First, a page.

“Outlaw” is available from Amazon in trade paperback, Kindle download, and unabridged Audible download formats.

Of Swords and Plumes 001: Katabasis

Katabasis: A Novel of the Foreworld,by Joseph Brassey, Cooper Moo, Mark Teppo, and Angus Trim. 47North, 2013; reviewed in the trade paperback edition.

 

“Katabasis” is a sequel to “The Mongoliad” trilogy, a series of historical adventures set in the 13th century in Europe and Asia. Like the books that preceded it, this novel was written by a group of collaborators, though unlike “The Mongoliad” this book lacks the marquee names of Neal Stephenson and Greg Bear. It’s part of the ongoing “Foreworld Saga,” and you have to give them credit for the clever name, as Foreworldsays “history,” but with a tone familiar to Fantasy and Sci-Fi readers, the better to market it to them. And this makes sense, as 47North is Amazon’s F&SF imprint.

 

The common thread binding together the authors of the “Mongoliad” trilogy was an interest in a realistic portrayal of medieval martial arts. We’ve all heard the discussion: “Assuming equal skill, what would happen if an armored knight fought a samurai?” Well, these folks decided to answer that question, in spades, adding in Viking warriors, Welsh longbowmen, Mongolian horse archers, and a Korean with a polearm for the sake of completeness. There was a sizeable cast of characters, from Rome to the Russian steppes, to Mongolia and western China, all involved in a great deal of very credible medieval mayhem. The protagonists were thin but likeable, the settings were interesting and believable, and the story moved right along, but when it ended, it left a number of questions open and hanging.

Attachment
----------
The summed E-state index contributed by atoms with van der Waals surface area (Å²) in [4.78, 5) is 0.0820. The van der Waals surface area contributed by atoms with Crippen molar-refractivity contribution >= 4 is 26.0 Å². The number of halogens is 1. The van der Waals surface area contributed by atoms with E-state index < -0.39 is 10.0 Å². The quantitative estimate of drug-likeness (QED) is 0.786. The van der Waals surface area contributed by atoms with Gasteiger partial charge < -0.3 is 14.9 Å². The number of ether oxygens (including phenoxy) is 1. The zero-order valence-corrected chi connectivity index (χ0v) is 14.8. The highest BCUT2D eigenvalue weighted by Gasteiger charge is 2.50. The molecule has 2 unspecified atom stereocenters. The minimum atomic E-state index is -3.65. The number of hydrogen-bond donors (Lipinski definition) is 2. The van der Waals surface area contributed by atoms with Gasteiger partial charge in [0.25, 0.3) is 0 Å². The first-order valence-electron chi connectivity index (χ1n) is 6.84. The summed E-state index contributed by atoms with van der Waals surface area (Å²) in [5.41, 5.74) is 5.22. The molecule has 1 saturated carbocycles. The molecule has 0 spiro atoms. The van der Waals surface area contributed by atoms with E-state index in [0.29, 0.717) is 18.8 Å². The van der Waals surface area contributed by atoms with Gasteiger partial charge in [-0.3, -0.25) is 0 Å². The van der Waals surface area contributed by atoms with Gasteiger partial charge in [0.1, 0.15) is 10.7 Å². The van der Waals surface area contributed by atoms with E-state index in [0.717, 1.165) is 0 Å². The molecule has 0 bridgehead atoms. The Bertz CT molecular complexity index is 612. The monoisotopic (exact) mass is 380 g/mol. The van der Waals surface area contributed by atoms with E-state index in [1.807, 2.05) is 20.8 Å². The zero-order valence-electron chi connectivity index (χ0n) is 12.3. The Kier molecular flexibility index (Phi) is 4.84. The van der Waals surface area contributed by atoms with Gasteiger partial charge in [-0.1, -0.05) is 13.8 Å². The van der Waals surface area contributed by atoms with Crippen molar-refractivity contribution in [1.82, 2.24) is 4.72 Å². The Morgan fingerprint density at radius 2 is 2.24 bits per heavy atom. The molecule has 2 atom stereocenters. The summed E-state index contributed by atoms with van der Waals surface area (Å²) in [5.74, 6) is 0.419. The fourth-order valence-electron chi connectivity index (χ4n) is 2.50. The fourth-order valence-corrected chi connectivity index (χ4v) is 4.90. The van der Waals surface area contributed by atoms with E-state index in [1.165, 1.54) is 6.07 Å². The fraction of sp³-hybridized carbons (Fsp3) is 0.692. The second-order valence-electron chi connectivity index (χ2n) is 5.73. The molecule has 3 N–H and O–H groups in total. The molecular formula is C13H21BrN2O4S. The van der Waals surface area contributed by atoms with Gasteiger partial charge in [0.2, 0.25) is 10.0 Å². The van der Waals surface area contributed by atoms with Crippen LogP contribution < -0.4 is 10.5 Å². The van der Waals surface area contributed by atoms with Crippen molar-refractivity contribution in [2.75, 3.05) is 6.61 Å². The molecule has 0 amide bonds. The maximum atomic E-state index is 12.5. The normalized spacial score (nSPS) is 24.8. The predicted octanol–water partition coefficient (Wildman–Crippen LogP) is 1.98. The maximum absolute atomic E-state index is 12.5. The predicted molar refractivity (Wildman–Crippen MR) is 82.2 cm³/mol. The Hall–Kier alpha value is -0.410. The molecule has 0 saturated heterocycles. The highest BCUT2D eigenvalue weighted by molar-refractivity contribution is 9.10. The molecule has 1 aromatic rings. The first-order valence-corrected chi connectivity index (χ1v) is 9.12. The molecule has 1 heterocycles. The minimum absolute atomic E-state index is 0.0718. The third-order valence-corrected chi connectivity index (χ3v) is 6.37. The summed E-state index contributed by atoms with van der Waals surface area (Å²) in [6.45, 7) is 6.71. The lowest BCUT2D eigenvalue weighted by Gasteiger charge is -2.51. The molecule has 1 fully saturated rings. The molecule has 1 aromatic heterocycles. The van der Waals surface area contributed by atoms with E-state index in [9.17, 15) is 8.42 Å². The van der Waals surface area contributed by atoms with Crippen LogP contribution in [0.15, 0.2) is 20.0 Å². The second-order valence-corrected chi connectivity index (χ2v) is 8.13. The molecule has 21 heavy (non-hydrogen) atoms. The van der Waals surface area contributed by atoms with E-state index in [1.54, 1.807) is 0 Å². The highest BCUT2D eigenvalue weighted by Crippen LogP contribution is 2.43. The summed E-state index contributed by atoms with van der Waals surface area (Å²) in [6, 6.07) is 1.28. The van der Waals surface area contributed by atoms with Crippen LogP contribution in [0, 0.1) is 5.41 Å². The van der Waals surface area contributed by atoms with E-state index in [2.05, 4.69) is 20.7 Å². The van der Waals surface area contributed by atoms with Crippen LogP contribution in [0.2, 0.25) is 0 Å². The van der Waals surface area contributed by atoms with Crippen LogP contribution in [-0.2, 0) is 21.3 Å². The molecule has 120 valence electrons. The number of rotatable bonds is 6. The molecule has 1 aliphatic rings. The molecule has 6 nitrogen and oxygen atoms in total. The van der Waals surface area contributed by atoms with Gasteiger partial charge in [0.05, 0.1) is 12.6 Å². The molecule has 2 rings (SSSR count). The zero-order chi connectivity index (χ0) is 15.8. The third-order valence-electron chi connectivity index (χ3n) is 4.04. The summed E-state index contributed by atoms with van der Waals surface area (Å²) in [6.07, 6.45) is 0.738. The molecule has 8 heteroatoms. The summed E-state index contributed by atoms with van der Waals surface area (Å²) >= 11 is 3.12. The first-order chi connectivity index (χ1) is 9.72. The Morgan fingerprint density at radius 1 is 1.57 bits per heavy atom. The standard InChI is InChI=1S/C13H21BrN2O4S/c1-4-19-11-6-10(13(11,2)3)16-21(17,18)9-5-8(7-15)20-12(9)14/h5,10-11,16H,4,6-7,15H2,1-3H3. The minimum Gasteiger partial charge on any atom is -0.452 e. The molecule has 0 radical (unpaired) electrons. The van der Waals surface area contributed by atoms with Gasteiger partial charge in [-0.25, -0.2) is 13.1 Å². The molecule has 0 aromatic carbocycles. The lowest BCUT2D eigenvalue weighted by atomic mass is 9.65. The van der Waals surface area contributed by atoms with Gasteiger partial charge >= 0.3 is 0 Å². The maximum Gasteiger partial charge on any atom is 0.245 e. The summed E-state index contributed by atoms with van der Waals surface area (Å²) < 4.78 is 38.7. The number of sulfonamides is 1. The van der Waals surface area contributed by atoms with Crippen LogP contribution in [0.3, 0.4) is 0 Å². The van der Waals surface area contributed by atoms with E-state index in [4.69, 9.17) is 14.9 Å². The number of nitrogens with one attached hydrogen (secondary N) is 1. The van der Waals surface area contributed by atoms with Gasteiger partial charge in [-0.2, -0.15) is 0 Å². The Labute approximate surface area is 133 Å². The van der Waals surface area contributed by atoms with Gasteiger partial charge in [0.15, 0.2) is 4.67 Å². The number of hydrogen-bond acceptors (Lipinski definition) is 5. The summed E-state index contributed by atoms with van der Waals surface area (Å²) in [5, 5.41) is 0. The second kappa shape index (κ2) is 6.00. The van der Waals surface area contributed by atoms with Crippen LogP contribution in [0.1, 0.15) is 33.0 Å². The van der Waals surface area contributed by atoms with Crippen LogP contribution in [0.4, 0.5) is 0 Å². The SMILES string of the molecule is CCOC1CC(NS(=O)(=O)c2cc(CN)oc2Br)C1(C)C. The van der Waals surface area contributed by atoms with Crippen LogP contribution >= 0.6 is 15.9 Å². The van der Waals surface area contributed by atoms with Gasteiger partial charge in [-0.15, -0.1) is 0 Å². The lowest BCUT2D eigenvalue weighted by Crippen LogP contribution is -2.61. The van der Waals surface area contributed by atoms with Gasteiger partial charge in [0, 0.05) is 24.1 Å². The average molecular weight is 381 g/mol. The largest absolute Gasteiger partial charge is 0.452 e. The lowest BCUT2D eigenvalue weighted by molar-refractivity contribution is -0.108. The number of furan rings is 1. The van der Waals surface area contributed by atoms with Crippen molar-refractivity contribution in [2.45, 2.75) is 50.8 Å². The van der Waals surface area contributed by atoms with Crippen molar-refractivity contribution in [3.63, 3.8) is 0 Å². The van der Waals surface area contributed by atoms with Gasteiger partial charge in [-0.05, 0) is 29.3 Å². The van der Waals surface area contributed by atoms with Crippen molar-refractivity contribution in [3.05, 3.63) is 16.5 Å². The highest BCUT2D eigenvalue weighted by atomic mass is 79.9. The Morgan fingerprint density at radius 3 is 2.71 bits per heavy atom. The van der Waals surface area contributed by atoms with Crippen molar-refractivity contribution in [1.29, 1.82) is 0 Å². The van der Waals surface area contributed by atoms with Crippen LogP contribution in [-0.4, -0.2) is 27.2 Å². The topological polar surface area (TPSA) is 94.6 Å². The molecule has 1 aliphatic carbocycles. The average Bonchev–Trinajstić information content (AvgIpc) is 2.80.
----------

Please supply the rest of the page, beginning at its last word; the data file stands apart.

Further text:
“Katabasis” picks up right where “The Mongoliad” left off, continuing the story of the band of western knights who went to the far east to attempt to assassinate the Khan of the Mongols, now returning, pursued, to the west. And it introduces new characters in the Rus of Kiev and Novgorod, a land just recovering from being ravaged by the Mongol Horde, and now facing a new threat from west in the form of the Teutonic Knights. The story culminates in the celebrated clash between the German knights and the Russians led by Alexander Nevsky.

 

Like its predecessors, “Katabasis” strings together a number of set-piece battles between disparate opponents, this time highlighting the efforts of Yasper, the Dutch alchemist. Those of you who are players of fantasy role-playing games who have ever wondered, “What actual good would a combat alchemist be to a party of warriors?” will find an answer here.

 

Though the authors are all newcomers the novel is well-written enough – I noticed a few rough spots in the early chapters, but then the writers seem to have hit their stride and the rest was pretty polished. In a novel written by four authors one expects to see slight stylistic differences from chapter to chapter, but the handoffs here are relatively smooth and any noticeable seams are easily forgiven.

 

The style is standard post-modern gritty and terse:

 

“Who is chasing you?” Bruno asked, breaking the silence.

“Mongols,” Vera said.

“How many?”

“All of them, probably,” Vera replied casually as if she were commenting on the mild weather they were having.

 

It gets the job done, with just a touch of swashbuckling swagger.

 

“The Mongoliad” was 95% historical adventure, but it had elements of mysticism woven into its story, so technically it qualifies as fantasy, albeit of the mild “What if there was some truth behind old superstitions?” category. “Katabasis” leans more heavily on these mystical elements. It’s most successful at this when it stays rather vague, merely linking together mythic undercurrents common to several cultures. Once they bring the Russian witch Baba Yaga onstage the story veers into the fantastic, and the authors have trouble keeping it credible.

 

But it all works out in the end, and there’s a satisfactory bang-up conclusion that ties things together pretty well, at least for this set of characters. (Another “Foreworld” novel is promised that will address the fates of those “Mongoliad” protagonists who stayed in the west.) Recommended, especially if you enjoyed the previous “Foreworld” books.

 

“Katabasis” is available from Amazon in trade paperback, Kindle download, unabridged audio CD, and unabridged Audible download formats. Additional digital-only stories are available at www. foreworld.com.